MOUNDSVILLE - Andrew Dorn sees a busy four years ahead for Moundsville Power.
The entity, which had its Payment in Lieu of Tax agreement approved this past week by Marshall County commissioners, has until June 2018 to be operational, as the group is obligated to begin supplying electricity to the PJM Interconnection grid by that time.
A number of things will need to happen in the next four years for that to become a reality.
Dorn, Moundsville Power's managing partner, said the first priority is for him and his partners to raise the projected $615 million needed to construct the 549-megawatt plant.
Marshall County will assume ownership of the plant upon its completion through the PILOT agreement, with the construction work financed through private funds.
The county will then lease it back to Moundsville Power LLC.
Moundsville Power Plant
Plant cost: $615 million
Expected ground breaking: 2015
Workers: 400 construction, 30
full-time when open
Economic impact: $815 million
Expected completion date: No later
than June 2018
There also will be air quality and other environmental permits to procure, pipelines constructed to bring the gas to the site and site plans to be approved.
"Now, we are reviewing bids from contractors who are looking to build the plant for us," he said. "We are also working with the (Public Service Commission of West Virginia) to answer their questions on the siting application."
"There are lots of moving parts to this," Dorn added.
Dorn said the annual economic impact during construction will be about $815 million, using about 400 union laborers to build the site. This work should start in 2015.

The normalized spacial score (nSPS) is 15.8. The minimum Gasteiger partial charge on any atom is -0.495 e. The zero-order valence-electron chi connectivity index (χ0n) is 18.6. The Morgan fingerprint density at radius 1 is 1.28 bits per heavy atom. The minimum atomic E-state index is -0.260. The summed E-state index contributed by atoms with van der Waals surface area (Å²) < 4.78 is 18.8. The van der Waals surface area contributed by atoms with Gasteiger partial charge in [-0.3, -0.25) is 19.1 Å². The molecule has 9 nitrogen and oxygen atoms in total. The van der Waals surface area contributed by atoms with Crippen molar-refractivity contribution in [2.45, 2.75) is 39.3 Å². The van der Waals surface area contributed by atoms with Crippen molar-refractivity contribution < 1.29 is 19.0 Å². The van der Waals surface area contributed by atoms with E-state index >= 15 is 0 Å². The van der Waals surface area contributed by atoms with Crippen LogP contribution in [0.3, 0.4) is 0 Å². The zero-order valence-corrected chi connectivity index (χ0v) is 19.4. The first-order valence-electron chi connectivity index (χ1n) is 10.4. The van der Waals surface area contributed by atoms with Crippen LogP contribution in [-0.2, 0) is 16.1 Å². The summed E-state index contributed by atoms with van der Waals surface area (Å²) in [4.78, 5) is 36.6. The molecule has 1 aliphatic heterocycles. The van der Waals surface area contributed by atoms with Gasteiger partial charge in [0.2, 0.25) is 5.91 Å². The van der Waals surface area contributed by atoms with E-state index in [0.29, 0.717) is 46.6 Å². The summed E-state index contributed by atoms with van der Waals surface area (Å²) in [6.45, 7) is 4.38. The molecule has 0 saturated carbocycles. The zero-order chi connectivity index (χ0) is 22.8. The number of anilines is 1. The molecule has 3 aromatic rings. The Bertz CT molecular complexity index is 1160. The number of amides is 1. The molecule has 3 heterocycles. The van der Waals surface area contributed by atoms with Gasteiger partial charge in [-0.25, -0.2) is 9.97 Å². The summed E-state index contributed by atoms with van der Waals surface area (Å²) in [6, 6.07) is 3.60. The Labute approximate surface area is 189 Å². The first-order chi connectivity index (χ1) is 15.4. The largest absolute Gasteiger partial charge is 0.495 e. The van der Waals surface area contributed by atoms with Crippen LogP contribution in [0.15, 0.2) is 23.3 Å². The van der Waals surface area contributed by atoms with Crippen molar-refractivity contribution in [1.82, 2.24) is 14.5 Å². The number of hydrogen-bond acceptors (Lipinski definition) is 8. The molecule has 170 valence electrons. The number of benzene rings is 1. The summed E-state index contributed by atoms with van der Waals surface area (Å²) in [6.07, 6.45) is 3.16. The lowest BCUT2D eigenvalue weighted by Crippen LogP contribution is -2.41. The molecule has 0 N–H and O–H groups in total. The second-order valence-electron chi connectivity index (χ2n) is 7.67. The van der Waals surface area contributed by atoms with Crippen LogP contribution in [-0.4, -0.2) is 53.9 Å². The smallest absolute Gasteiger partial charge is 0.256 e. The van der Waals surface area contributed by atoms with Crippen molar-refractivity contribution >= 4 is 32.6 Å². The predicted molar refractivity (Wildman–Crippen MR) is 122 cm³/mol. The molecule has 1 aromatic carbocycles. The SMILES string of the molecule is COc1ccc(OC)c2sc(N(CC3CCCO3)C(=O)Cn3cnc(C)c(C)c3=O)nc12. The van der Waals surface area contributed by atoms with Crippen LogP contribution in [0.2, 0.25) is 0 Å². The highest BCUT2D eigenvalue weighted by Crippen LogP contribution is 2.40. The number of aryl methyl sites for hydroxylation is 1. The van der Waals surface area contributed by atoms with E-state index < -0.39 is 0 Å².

Once completed, Dorn said the company hopes to burn about 100 million cubic feet of natural gas per day inside the proposed plant, noting the facility would employ about 30 full-time workers once it is operational.
"We have to put power onto the grid by June 2018, so we need to get going," he said. "The power will be sold to PJM, which operates in 13 states. Whatever company needs power can buy it from the grid."
According to the PJM website, the firm operates 62,556 miles of transmission lines serving 61 million electricity customers in the eastern United States.
Planners have said the facility would be a "combined-cycle" plant that will use natural gas to run one of its turbines, while using the exhaust heat from this process to drive an additional steam turbine. This means it would make use of what would otherwise be a waste product.
Dorn said General Electric, the world's largest manufacturer of power plant turbines and generators, will provide the natural gas turbines and power island equipment. GE will also provide a long-term contractual services agreement to ensure the efficient operation of the power project.
Once the plant enters the operational phase, Dorn said the benefits for local workers and residents will become obvious.
"We will make a $1 million payment to the county when we complete our financing. We will start making normal payments once the plant is up and running," he said. "We are going to do everything we can to make this work.
"I am extremely pleased that we have received the approval of the Marshall County Commission. From the beginning of this process, the commissioners have been engaged and have asked all the right questions. It has been obvious that the commission wants to bring jobs and opportunities for the people of Marshall County. Now, we are happy that we can move forward with what I feel certain will be an outstanding partnership for many, many years," Dorn added.